Phase 0 mesothelioma clinical trials are designed to determine if and how a new mesothelioma drug might work in a human. Mesothelioma patients are currently not eligible to enroll in phase 0 studies, but they may be in the near future.
Phase 0 studies for mesothelioma often use only a few small doses of the new drug in each patient. Researchers test whether the drug reaches the tumors, how the drug behaves in the body and how the cancer cells respond. Due to the very low doses of drug in phase 0 studies, there is low risk to mesothelioma patients compared to other phases. However, there's likewise virtually no potential benefit to a patient enrolled in a phase 0 study. With the requirement of having extra biopsies, scans and blood samples taken, enrolling in a phase 0 study is not usually worth a patient's time and effort.
Then why conduct phase 0 studies at all? Phase 0 studies help researchers determine whether drugs will do what they're expected to do in a human body based on studies in the laboratory. Testing conservatively this way with phase 0 studies will usually bring any potential problems to light quickly. Phase 0 studies aren't included in clinical trials for every drug and when they are used, they're very small, usually with less than 20 subjects.
Phase I Clinical Trials for Mesothelioma
Phase I studies are typically the first time a new drug will be tested in people. Treatments for patients involved in phase I studies are aggressive, as the goal of the study is to determine the highest dose that can be tolerated without causing serious side effects. It is not technically a goal of a phase I study to determine how well the new drug works against the cancer. Phase I clinical trials for mesothelioma are usually a high safety risk to patients and offer a low chance of helping patients. If the drug is found to be reasonably safe in phase I studies, it will advance to phase II studies.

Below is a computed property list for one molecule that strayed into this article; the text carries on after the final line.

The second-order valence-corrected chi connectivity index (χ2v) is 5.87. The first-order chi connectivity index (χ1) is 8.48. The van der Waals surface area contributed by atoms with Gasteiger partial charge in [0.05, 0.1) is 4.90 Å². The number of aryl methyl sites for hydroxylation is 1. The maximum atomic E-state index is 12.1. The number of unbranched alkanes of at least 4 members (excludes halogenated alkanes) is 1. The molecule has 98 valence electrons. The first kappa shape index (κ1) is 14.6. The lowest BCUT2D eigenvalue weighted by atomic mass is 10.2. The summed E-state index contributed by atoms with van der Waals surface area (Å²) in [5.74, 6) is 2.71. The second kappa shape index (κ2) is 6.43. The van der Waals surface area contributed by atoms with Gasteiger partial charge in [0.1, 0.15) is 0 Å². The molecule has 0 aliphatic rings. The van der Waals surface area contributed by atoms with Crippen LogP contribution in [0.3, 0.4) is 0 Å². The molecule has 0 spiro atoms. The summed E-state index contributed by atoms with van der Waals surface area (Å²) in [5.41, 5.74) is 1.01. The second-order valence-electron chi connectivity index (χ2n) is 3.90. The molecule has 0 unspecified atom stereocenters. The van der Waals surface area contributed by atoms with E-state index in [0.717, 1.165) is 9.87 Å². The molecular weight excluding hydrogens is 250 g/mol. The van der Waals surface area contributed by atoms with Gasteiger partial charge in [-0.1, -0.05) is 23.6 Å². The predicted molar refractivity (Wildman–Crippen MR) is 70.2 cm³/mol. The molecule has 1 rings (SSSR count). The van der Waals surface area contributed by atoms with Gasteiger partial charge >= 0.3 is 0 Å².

Phase II Clinical Trials for Mesothelioma
Between 25 and 100 patients might be enrolled in a phase II study, which is a larger group than that in phase I. The goal of the phase II study is to determine if the drug is effective in fighting the cancer. Researchers look for benefits patients may be experiencing such as increased comfort and quality of life, living longer than expected, shrinking the tumors or preventing the growth of the tumors. If enough people benefit from the treatment, and the side effects aren't too bad, the treatment is allowed to go on to a phase III clinical trial.
The third and final part of this clinical trials overview blog series will focus on phases III and IV clinical trials.